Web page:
"Sure, a movie can have mistakes," she said, curled up on her couch one morning. "People are imperfect. But sometimes it's just one after the other after the other. It smacks of not caring. These things should not be blatant on the screen." Ms. Rosen suppressed a cough. "So I look," she said. "I look at everything."

All movie sets have nitpickers. They were "script girls," early on. Now they're "script supervisors."

They ward off wobbles that make movies less believable. But the Internet has stirred up a nest of similarly obsessed volunteers. They nitpick the nitpickers.

Jon Sandys, 31, founder of Movie Mistakes, posted a few gems on the Web in 1996 and asked people to send more. Now he lists 85,000, among them the Cessna in "Terminator 3" marked "N3035C" on the ground and "N3973F" in the air.

At IMDb, his huge rival, "goofs" rank in the top pages viewed by 57 million monthly visitors. "It's smart people making connections," says Keith Simanton, the site's editor.

Clicking the names of script supervisors leads to lists of every mistake reported for every movie they've ever worked on. "They think they see things nobody else sees—it makes them feel clever," says Sharon Watt, 32, a script supervisor in New York. "I can explain every one of my mistakes."

Like this one: In "Precious," a 2010 Oscar winner, Gabourey Sidibe steals some fried chicken and runs from a restaurant leaving her notebook behind. In the next scene, she has a notebook again.

In the script, someone gives her a new notebook. The moment was filmed exactly in keeping with the script. "We shot it," says Ms. Watt. But disharmony arose in the production. Ms. Watt left. Three script supervisors succeeded her. In the final cut, the moment when Precious gets a new notebook is gone.

"The one person you don't want to change on a shoot is the script supervisor," Ms. Watt says. "A movie is like a jigsaw puzzle, and you're the only one who has the cover of the box."

Script supervisors keep thick logs of props, locations and costumes. Scenes aren't shot in order. A bruise might have to look old in the morning and fresh in the afternoon. Actors ought to sync the same words with the same actions in each take. The idea is to give an editor film that can be spliced into a coherent whole.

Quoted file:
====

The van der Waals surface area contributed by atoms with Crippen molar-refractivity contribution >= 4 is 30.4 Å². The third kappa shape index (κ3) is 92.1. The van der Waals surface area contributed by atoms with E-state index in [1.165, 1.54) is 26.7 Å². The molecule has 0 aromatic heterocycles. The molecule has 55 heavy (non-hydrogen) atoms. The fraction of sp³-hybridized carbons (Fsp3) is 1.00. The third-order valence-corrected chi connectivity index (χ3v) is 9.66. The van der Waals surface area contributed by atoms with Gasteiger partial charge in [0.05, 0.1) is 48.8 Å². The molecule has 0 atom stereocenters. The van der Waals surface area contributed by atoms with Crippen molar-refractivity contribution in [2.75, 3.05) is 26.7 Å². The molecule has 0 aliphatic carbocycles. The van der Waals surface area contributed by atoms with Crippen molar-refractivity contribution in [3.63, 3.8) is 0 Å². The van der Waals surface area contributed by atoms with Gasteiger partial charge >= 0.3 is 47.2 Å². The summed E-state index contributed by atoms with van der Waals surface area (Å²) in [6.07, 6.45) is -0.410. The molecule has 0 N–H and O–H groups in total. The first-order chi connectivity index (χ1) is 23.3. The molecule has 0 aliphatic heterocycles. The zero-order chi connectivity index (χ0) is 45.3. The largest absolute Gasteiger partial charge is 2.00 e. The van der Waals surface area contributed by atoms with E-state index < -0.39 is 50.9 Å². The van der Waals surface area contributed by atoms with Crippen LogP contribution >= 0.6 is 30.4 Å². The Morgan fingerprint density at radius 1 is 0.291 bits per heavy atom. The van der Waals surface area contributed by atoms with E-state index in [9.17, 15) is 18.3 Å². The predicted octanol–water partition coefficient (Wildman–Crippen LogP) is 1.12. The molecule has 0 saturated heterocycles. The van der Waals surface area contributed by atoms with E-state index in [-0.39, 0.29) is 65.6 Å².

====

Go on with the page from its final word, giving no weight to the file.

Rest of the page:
Yet when a collar button is missing in an actor's finest performance, an editor will usually forget the button and go for the performance.

"We're not assuming that people who watch DVDs will keep going back and forth and back and forth and back and forth," says Michael Taylor, a New York script supervisor turned editor.

Mr. Taylor hasn't met Rikki Rosen—who was in her living room, feeding "Jaws" into her Xbox. The credits fade to a close up of a boy at a beach party. Behind him is a guy in a long-sleeve shirt. In the next shot, the sleeves are short.

Ms. Rosen hit the pause button and said, "See!"

"Jaws" was scarily flawless when she saw it as a teenager in Brooklyn. "I didn't go swimming all summer," Ms. Rosen says. Eleven years ago, she moved to St. Louis, where her husband is a salesman and she illustrates school materials. Her three growing sons watched a "Jaws" DVD over and over, and so did she.

The more she watched, the more mistakes jumped out—156 to be exact—and the worst of them are those yellow barrels the shark yanks off Quint's boat in the final petrifying sequence:

"Look—two barrels on deck," Ms. Rosen said, stopping the action and starting it again. "But here—three. Now two on the boat, three in water. Three on the boat, two in the water."

The more mistakes she saw, the less scary "Jaws" became. Ms. Rosen calls that realization "cathartic." When she isn't watching horror movies, Ms. Rosen tries to keep her disbelief suspended. But sloppy moviemakers, in her opinion, won't let her.

"Certain people have to do a better job," she said, sipping tea. "One of my sons said to me, 'Ma, you should be one of these people. You have this eye.' "

To prove it, she teed up "Some Like It Hot," the all-time-great comedy with 51 IMDb goofs. Ms. Rosen had seen it once, years ago.

Instantly, she caught the broken (then unbroken) hearse window and the oddly leaky coffin. She got the rearranged beach chairs, and Marilyn Monroe's disappearing bra strap.